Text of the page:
AFRICA’s richest woman (worth $1.7BN), Folorunsho Alakija, has remained an enigma of sorts even as she hit international limelight as the woman who beat Oprah Winfrey to the number two spot on the Forbes black women rich list.

Many aspiring women will however find inspiration as she gave a peek into her very essence recently at her inauguration as Chancellor of Osun State university recently, while sharing nuggets of wisdom or “wisdom pills” that have helped her over the years.

Alakija pix

Do not accept ‘’No” for an answer – Many doors were shut in my face but I refused to give up and kept going back and it paid off; see where I am today.
Be determined to succeed as there is always a way where there seems to be no way. Only the persistent and diligent find it.

Time is money, use it wisely.

Say “no” to corruption

Find mentors for practical guidance in your chosen career.

Find out God’s purpose for your life and embark on it.

Exercise patience and have courage. Courage is fear that has said its prayers.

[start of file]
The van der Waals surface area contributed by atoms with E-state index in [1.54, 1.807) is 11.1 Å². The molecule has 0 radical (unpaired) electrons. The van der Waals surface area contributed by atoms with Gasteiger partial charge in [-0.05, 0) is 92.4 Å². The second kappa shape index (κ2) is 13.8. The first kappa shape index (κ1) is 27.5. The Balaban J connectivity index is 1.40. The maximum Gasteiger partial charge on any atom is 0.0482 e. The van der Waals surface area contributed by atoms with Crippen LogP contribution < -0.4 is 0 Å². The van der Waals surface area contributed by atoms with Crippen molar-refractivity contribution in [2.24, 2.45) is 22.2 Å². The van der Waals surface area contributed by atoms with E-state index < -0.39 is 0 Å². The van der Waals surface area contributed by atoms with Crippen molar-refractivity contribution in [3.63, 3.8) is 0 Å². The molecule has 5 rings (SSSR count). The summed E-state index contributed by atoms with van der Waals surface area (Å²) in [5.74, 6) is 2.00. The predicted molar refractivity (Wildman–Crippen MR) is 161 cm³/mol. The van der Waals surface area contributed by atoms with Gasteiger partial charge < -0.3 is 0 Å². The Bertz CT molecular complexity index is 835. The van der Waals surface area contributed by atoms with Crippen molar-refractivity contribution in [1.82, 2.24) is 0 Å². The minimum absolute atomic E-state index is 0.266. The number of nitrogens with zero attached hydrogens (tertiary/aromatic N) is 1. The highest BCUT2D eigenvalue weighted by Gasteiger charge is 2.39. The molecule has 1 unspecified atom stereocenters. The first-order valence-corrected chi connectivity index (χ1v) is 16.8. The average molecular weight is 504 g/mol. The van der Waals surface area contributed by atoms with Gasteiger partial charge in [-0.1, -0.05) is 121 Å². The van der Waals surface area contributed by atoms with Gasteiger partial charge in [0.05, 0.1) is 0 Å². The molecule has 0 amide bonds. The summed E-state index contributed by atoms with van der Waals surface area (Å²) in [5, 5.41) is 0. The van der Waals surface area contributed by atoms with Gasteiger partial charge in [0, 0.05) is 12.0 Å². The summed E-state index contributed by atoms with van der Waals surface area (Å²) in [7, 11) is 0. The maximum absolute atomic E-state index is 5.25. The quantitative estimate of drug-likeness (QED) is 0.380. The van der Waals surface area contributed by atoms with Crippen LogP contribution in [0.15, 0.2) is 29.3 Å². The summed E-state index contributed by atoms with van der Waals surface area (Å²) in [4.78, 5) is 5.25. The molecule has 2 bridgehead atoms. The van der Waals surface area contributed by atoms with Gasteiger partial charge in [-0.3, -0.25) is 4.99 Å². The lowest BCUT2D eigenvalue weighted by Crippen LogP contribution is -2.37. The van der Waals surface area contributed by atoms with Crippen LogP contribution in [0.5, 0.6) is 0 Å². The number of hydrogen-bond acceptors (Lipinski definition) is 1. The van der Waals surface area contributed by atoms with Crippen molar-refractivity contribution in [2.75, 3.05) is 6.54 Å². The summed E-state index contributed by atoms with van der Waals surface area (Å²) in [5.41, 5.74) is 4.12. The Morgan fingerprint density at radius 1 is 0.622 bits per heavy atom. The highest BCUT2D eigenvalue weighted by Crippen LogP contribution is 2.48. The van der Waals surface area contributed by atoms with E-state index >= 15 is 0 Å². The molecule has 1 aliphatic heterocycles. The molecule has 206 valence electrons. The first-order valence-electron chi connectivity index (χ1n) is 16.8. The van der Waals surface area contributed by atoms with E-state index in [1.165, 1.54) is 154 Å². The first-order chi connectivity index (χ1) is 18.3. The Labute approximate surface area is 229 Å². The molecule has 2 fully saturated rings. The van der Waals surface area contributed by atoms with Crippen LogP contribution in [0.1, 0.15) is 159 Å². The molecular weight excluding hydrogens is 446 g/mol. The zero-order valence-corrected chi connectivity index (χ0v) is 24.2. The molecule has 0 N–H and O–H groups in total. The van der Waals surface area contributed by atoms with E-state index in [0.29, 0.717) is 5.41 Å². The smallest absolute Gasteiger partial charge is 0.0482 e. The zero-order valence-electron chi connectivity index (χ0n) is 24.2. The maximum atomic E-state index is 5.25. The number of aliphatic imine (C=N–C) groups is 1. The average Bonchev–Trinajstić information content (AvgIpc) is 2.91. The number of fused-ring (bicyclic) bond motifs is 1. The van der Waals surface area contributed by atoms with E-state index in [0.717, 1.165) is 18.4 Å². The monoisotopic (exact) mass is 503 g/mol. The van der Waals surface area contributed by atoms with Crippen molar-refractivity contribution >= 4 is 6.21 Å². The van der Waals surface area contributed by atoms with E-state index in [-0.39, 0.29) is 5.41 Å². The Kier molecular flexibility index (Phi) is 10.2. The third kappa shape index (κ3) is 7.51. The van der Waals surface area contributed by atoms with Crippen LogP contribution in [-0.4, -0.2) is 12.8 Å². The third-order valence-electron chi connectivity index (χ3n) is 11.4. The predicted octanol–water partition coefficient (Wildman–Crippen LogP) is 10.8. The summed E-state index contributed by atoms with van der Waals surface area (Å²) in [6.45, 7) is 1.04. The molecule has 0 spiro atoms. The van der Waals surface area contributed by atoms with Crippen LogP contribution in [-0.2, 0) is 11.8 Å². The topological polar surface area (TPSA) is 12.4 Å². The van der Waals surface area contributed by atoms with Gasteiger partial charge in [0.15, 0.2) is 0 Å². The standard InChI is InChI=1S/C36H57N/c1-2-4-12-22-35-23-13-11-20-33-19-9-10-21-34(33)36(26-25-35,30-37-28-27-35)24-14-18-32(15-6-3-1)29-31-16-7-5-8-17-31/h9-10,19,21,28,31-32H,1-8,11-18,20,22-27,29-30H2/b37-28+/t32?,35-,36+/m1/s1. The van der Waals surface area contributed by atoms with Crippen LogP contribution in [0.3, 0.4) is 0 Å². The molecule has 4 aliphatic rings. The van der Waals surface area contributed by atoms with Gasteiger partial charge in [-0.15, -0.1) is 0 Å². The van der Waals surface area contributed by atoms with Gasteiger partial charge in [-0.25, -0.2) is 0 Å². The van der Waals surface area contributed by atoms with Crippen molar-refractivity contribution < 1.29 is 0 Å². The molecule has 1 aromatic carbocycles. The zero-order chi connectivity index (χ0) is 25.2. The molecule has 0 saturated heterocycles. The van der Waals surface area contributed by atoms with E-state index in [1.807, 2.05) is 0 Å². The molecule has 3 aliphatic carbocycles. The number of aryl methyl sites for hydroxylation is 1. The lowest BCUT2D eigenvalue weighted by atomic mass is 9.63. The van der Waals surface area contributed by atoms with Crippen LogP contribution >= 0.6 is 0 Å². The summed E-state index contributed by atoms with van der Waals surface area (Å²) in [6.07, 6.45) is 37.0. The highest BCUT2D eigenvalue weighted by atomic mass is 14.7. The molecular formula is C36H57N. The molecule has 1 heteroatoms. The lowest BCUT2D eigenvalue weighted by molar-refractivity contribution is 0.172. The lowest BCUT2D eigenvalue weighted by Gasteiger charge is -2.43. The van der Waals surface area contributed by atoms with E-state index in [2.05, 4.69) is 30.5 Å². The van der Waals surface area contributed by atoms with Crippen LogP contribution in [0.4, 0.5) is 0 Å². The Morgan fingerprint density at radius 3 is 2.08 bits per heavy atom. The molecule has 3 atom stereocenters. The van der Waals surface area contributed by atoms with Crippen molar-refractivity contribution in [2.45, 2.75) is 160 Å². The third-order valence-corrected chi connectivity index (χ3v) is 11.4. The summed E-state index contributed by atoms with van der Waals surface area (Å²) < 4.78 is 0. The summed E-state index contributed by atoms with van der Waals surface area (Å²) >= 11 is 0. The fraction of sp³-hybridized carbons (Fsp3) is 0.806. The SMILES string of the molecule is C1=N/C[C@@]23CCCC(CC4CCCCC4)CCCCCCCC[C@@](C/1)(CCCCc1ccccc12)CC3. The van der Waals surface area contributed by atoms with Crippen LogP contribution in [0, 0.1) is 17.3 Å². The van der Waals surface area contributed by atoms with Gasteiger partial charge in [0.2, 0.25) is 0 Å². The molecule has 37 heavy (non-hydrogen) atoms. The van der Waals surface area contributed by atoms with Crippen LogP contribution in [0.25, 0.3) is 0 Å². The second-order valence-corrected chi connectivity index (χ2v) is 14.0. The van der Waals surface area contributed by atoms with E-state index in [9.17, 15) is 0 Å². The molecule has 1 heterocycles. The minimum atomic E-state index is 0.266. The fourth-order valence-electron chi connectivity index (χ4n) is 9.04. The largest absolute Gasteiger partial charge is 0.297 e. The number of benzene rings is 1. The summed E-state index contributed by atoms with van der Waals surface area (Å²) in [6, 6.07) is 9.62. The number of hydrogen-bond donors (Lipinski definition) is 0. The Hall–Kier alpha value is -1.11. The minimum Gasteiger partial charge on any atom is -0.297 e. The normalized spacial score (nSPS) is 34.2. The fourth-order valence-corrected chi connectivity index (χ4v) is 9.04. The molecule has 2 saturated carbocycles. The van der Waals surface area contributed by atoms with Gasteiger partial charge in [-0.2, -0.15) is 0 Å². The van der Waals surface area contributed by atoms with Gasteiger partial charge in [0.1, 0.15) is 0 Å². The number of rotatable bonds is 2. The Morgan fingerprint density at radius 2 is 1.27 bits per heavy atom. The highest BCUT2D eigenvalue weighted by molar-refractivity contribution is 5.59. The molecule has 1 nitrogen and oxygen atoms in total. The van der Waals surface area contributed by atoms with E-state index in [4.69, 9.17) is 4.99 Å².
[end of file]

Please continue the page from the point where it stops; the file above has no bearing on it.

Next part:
Family influence

Always remember, that anything worth doing at all is worth doing well.
Don’t sit on the fence but come to Nigeria’s defence. Proffer solutions and follow through.
My personal ethics have been formed through family influence, religious beliefs, life’s experiences, my personal reflections and the culture in which I was raised. My family instilled a strong work ethic in me as a child and they hardly ever missed a day of work.
Ethics is a word I live by because it is conducted in a work environment and in individual daily life. I always try to do the right things and this will be my guiding principle throughout my 5 year tenure at Osun State University.

In addition, she attributes her success to her relationship with God and enjoined all to put their trust in Him who, according to her, brought her from a Moslem family background to become a Born again Christian; singled her out from 52 children for His “divine assignment”; gave her a husband for almost forty years in a marriage that is still growing strong and brought an Executive Secretary to the Oil Industry to break glass ceilings.